Oppositional TPP held its first National Convention in Taipei

Logo of the Taiwan People’s Party (TPP), established in August 2019

The Taiwan People’s Party (TPP), the youngest opposition force on the island, held its first National Convention in Taipei on January 10th, 2021, one year after it won five at-large seats in the 2020 legislative elections.

Physician Ko Wen-je (born 1959), who as an independent candidate was elected Mayor of Taipei on November 29th, 2014 and reelected on November 24th, 2018, helped to found it on August 6th, 2019 and acts as its first and current Chairman.

It’s named after the Taiwanese People’s Party, which existed from 1927 from 1931 during the colonial period from 1895 to 1945 and was the brainchild of anti-Japanese activist Chiang Wei-shui (1890-1931).

Former Tainan deputy mayor Tseng Hsu-cheng (born 1961) sponsored a petition in August 2019 to stop Ko from “muddling history” by reusing the name, which passed its initial legal review, but apparently failed to collect enough signatures to require an official response.

At the event, Ko made it clear that that the TPP isn’t a one-man party, a Ko fan club or a short-lived phenomenon: it will lead Taiwan forward for a long time. Ko urged TPP members to defend the principles of honesty, openness and integrity, setting an example for others to follow.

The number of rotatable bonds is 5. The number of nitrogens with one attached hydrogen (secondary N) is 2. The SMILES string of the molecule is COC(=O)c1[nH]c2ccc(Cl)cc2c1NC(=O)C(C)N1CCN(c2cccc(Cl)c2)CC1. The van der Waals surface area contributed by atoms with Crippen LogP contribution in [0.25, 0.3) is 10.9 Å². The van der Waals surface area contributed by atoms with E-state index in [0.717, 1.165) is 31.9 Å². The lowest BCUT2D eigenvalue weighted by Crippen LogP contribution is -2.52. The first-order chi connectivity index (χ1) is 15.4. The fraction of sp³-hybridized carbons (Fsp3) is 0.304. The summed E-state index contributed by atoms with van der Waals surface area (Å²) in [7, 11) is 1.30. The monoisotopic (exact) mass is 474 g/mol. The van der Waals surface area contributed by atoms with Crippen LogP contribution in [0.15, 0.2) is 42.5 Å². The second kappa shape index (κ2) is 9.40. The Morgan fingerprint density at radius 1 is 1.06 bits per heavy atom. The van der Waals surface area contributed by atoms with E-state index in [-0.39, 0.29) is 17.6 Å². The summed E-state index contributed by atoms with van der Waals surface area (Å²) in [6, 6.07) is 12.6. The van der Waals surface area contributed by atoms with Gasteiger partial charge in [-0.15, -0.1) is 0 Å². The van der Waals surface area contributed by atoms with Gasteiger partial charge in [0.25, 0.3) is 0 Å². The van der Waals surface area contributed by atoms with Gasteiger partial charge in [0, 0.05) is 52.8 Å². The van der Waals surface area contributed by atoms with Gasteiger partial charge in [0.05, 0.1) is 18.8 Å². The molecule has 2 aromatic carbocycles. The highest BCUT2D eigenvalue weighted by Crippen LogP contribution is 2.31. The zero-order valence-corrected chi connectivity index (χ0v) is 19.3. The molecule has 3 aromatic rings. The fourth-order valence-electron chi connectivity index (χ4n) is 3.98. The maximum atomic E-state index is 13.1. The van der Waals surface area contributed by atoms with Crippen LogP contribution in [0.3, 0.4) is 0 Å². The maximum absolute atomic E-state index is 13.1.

Hoping for a more rational, practical and science-based Taiwan, the TPP is preparing to eventually become the ruling party while pursuing “an inclusive society and national governance”.

He criticized the ruling Democratic Progressive Party (DPP) as a “double standard party,” which was weak when facing foreign relations, but overbearing when facing domestic issues, using in the process a mixture of hipsterish and threatening language.

On the other side, the Nationalist KMT as the largest opposition party failed to promote clear discussion of Taiwan’s key issues and provide problem-solving solutions. Instead, it was trying to turn itself into a social movement to get a chance to vent feelings.

In the context of the ongoing DPP-KMT debates over the politically motivated lifting last summer of a ban on imported pork from the United States containing ractopamine, a drug used as a feed additive to promote leanness in pigs raised for their meat, Ko pointed out the importance of his party’s goals.

The TPP believes in “management from the source” and “clear labeling” for meat from overseas, and the consumer’s right to choose freely, which he apparently does by largely rejecting the disputed imports.


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